The practicality of the set makes his job easier as an actor, he explains. “What’s great is Ridley will do something on a piece of fishing line if it works, and stick a bit of green screen up in the corner. He knows technology but what’s great about him is he’s very primal. Even the technology in the film, you’re like, ‘That’s totally feasible.’”

To be able to look around at the set in 360 degrees is essential, he argues. “To have these things all around you helps, without a doubt. It’s like putting on the costume. Or if you do a period piece, to be surrounded by the objects that they would have used at that time; all of that helps you get that extra layer on the character. If it’s not there then you have to work on it but it just takes that little section out that you have to work on.”

Arthur Max says he and Ridley Scott have learnt, over many years of working together on films like GLADIATOR, KINGDOM OF HEAVEN, and BLACK HAWK DOWN, that sometimes it’s better to achieve something practically than with CGI. “I think balance is the key in how much you build,” he says. “You have to get a convincing base, and when you speak to the visual effects department, they’ll tell you that they want enough reference material to work from. It’s especially tough on this, because almost every shot has a visual component and everything has to be constructed from scratch. You can’t go to a backlot and you can’t go to a prop house.“

The centrepiece of the alien set at Pinewood was a 32ft tall monolithic head, which can be glimpsed in posters for the film. This was built practically by Arthur Max’s team. “The idea there is that it’s part of the culture of the Engineers,” says Max of the race of aliens at the heart of the story. “This race of interplanetary visitors who have given us upgrades – mentally and physically – over the millennium.”

Constructing the “pyramid mound” – its shape was described as a pyramid in the script, explains Max, but the final conception is a little different, hence the contradictory descriptor – took 16 weeks to complete with more than two hundred technicians working on it.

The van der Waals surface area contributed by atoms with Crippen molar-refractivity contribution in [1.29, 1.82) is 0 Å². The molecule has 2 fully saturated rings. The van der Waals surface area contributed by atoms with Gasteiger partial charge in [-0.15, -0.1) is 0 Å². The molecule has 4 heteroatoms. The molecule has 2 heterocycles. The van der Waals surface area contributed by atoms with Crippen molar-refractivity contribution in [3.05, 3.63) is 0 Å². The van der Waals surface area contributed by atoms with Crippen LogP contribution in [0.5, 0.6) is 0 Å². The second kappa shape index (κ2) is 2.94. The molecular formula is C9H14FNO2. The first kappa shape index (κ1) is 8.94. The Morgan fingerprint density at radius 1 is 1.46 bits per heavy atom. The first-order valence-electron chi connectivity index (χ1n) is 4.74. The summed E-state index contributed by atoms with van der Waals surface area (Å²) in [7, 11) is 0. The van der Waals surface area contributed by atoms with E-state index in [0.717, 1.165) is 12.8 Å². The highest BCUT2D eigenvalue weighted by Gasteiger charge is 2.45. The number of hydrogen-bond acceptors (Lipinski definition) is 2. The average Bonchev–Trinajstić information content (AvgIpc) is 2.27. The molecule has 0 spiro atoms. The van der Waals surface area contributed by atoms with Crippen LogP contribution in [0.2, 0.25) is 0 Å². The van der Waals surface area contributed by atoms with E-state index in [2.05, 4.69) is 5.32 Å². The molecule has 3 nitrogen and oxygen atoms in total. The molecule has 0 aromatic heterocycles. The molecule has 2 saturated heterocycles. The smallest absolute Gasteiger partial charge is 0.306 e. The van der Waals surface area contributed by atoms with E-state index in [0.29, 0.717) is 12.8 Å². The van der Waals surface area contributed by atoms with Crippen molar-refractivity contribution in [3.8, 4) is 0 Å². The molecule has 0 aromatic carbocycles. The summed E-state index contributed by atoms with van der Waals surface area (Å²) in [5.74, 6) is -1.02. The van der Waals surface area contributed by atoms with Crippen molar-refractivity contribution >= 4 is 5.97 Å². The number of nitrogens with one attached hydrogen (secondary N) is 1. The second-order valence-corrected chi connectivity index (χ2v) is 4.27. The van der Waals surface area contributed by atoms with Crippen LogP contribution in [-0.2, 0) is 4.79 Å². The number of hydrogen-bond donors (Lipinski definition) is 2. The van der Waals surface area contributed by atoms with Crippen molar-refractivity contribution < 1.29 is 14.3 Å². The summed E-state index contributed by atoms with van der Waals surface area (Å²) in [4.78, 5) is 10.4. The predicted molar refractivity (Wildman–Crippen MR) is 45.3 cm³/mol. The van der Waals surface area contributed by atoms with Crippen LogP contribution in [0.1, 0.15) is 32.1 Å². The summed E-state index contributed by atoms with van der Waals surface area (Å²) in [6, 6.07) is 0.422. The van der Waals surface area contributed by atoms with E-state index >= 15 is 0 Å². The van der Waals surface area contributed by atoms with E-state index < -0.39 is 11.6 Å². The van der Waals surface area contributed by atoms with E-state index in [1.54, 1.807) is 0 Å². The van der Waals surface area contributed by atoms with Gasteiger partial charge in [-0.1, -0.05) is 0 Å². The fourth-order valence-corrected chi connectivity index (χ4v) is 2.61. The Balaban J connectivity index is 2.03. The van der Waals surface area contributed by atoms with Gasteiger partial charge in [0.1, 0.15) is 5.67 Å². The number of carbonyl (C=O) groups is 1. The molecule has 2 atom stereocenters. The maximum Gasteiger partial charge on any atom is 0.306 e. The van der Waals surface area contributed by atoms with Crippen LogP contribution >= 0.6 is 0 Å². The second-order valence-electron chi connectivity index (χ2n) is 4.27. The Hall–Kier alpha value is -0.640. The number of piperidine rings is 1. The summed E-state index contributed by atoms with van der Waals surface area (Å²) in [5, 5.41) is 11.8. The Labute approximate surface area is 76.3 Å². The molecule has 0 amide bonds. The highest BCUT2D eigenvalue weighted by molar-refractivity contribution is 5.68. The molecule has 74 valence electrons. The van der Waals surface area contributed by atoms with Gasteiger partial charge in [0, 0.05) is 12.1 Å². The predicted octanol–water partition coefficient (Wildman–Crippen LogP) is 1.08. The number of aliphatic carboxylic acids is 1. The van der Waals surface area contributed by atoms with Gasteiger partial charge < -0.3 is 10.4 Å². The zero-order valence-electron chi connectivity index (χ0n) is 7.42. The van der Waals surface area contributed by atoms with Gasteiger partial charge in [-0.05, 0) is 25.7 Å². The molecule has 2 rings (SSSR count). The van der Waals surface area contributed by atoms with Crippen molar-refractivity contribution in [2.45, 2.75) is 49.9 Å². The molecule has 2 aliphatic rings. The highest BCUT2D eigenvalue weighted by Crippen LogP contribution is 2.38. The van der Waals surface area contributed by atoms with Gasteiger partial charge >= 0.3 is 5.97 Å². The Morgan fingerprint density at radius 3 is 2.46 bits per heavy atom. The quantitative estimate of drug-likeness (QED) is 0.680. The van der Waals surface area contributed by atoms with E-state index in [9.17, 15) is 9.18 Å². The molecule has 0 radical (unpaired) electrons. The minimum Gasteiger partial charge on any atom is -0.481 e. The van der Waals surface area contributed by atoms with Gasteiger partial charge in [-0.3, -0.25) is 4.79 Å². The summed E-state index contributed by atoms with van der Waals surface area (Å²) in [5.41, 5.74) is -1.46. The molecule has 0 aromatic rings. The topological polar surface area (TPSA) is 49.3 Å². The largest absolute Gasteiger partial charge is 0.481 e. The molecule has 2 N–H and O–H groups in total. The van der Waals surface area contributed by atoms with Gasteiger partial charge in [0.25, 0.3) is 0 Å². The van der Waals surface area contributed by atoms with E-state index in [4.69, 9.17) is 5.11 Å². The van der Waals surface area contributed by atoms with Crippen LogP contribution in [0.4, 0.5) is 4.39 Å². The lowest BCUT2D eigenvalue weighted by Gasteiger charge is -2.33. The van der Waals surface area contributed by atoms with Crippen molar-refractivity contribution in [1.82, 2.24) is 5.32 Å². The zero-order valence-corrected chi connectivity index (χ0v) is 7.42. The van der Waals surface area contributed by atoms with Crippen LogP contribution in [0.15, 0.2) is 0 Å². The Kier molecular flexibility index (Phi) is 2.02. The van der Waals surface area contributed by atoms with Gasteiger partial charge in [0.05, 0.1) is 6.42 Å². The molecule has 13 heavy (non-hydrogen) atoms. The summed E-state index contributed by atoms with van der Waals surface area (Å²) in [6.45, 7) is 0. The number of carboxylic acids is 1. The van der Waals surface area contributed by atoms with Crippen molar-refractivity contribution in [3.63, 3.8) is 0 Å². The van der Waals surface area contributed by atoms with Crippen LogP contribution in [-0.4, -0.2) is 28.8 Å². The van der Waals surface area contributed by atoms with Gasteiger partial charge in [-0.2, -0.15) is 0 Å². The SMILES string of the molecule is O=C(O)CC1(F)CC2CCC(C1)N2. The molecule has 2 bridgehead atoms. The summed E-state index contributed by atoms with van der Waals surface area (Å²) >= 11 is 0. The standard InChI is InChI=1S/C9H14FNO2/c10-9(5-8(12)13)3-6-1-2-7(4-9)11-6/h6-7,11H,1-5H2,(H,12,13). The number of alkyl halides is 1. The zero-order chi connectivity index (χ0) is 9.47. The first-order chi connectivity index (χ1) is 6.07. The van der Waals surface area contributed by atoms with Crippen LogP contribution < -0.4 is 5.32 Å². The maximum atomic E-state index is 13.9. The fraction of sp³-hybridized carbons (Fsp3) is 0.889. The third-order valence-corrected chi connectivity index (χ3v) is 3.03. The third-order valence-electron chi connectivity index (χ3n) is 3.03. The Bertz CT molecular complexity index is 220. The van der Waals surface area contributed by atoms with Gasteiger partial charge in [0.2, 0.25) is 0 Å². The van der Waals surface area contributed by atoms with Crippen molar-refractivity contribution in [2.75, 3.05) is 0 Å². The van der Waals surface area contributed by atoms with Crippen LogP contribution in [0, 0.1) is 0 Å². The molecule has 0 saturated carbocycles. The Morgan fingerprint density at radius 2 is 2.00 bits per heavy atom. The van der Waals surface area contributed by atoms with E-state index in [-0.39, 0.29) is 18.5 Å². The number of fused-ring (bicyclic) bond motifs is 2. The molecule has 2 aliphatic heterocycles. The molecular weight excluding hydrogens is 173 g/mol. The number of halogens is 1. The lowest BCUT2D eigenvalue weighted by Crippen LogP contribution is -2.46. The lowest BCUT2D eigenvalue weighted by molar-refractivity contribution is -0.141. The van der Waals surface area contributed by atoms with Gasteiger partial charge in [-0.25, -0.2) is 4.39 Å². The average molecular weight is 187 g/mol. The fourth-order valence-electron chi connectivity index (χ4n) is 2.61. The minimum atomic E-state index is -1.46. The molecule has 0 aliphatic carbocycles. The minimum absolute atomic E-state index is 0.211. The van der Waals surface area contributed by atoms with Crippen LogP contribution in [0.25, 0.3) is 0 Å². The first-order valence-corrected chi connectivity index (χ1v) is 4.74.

In attempting to understand PROMETHEUS’s connection to ALIEN, for which H.R. Giger designed the reptilian, skeletal and iconic look of the Xenomorph alien, Max says he had a clear direction from Scott. “Ridley said, ‘I don’t want it to be too Giger-y, but I don’t want to give it all up either.”

The art department looked at design work Giger had achieved for the first ALIEN film, in the form of archival files retrieved from the Motion Picture Academy Library and from the personal collections of those who’d worked on the first film. Ridley also screened some of the genre’s most definitive works. “He had accumulated a lot of research based on the original movie and the whole series,” remembers Max. “We watched all those movies. Ridley had us screen ALIEN and BLADE RUNNER, and a lot of movies with ‘STAR’ in the title. There’s three of them. I’ll let you figure out which ones!”

Watching the reference material was as much about discovering what not to do. “We didn’t want to be like any one of those,” Max explains. “We wanted to be new and fresh because, I hate to admit it, otherwise it really dates us. We decided to make it less biological, in terms of the styling of the alien planet, and more mechanical.”

Max summarises the key challenge of envisioning the alien environment: “The people who inhabit this planet, called the Engineers, and their technology, is beyond anything we’re able to know or understand, but it has to be visually interesting. That’s, I think, the hardest challenge, too, because we have to compete with the most iconic science fiction creature ever. Trying to come up with something that’s going to rival that is the real trick.”